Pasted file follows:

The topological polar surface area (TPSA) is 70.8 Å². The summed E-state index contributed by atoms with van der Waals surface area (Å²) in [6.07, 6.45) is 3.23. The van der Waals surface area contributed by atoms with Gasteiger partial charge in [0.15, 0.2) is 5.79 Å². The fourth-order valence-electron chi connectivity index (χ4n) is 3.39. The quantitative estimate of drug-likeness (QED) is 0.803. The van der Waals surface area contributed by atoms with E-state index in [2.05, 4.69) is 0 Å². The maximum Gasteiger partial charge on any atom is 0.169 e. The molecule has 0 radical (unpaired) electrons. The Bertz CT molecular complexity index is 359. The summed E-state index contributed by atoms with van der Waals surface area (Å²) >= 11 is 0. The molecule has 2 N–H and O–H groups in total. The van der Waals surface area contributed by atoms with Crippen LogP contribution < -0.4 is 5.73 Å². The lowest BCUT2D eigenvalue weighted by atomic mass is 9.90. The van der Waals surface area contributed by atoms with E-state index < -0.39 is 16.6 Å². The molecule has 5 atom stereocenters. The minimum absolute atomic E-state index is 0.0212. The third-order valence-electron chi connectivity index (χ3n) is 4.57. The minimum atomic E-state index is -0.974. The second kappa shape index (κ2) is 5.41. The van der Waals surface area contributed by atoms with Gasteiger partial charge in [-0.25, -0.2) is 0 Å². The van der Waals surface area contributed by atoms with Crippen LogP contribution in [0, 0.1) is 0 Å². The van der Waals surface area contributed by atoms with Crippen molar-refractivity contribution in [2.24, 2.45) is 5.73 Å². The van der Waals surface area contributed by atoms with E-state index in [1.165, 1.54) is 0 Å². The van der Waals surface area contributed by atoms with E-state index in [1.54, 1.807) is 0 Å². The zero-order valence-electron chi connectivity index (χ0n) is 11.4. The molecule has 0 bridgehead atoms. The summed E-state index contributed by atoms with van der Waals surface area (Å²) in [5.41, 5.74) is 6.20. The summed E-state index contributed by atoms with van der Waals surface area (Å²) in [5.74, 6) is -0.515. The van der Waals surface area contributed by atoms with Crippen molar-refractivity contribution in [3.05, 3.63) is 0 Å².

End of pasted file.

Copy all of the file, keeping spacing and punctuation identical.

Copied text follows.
The topological polar surface area (TPSA) is 70.8 Å². The summed E-state index contributed by atoms with van der Waals surface area (Å²) in [6.07, 6.45) is 3.23. The van der Waals surface area contributed by atoms with Gasteiger partial charge in [0.15, 0.2) is 5.79 Å². The fourth-order valence-electron chi connectivity index (χ4n) is 3.39. The quantitative estimate of drug-likeness (QED) is 0.803. The van der Waals surface area contributed by atoms with E-state index in [2.05, 4.69) is 0 Å². The maximum Gasteiger partial charge on any atom is 0.169 e. The molecule has 0 radical (unpaired) electrons. The Bertz CT molecular complexity index is 359. The summed E-state index contributed by atoms with van der Waals surface area (Å²) >= 11 is 0. The molecule has 2 N–H and O–H groups in total. The van der Waals surface area contributed by atoms with Crippen LogP contribution < -0.4 is 5.73 Å². The lowest BCUT2D eigenvalue weighted by atomic mass is 9.90. The van der Waals surface area contributed by atoms with E-state index < -0.39 is 16.6 Å². The molecule has 5 atom stereocenters. The minimum absolute atomic E-state index is 0.0212. The third-order valence-electron chi connectivity index (χ3n) is 4.57. The minimum atomic E-state index is -0.974. The second kappa shape index (κ2) is 5.41. The van der Waals surface area contributed by atoms with Gasteiger partial charge in [-0.25, -0.2) is 0 Å². The van der Waals surface area contributed by atoms with Crippen LogP contribution in [0, 0.1) is 0 Å². The van der Waals surface area contributed by atoms with Crippen molar-refractivity contribution in [2.24, 2.45) is 5.73 Å². The van der Waals surface area contributed by atoms with E-state index in [1.165, 1.54) is 0 Å². The van der Waals surface area contributed by atoms with E-state index in [1.54, 1.807) is 0 Å². The zero-order valence-electron chi connectivity index (χ0n) is 11.4. The molecule has 0 bridgehead atoms. The summed E-state index contributed by atoms with van der Waals surface area (Å²) in [5.41, 5.74) is 6.20. The summed E-state index contributed by atoms with van der Waals surface area (Å²) in [5.74, 6) is -0.515. The van der Waals surface area contributed by atoms with Crippen molar-refractivity contribution in [3.05, 3.63) is 0 Å².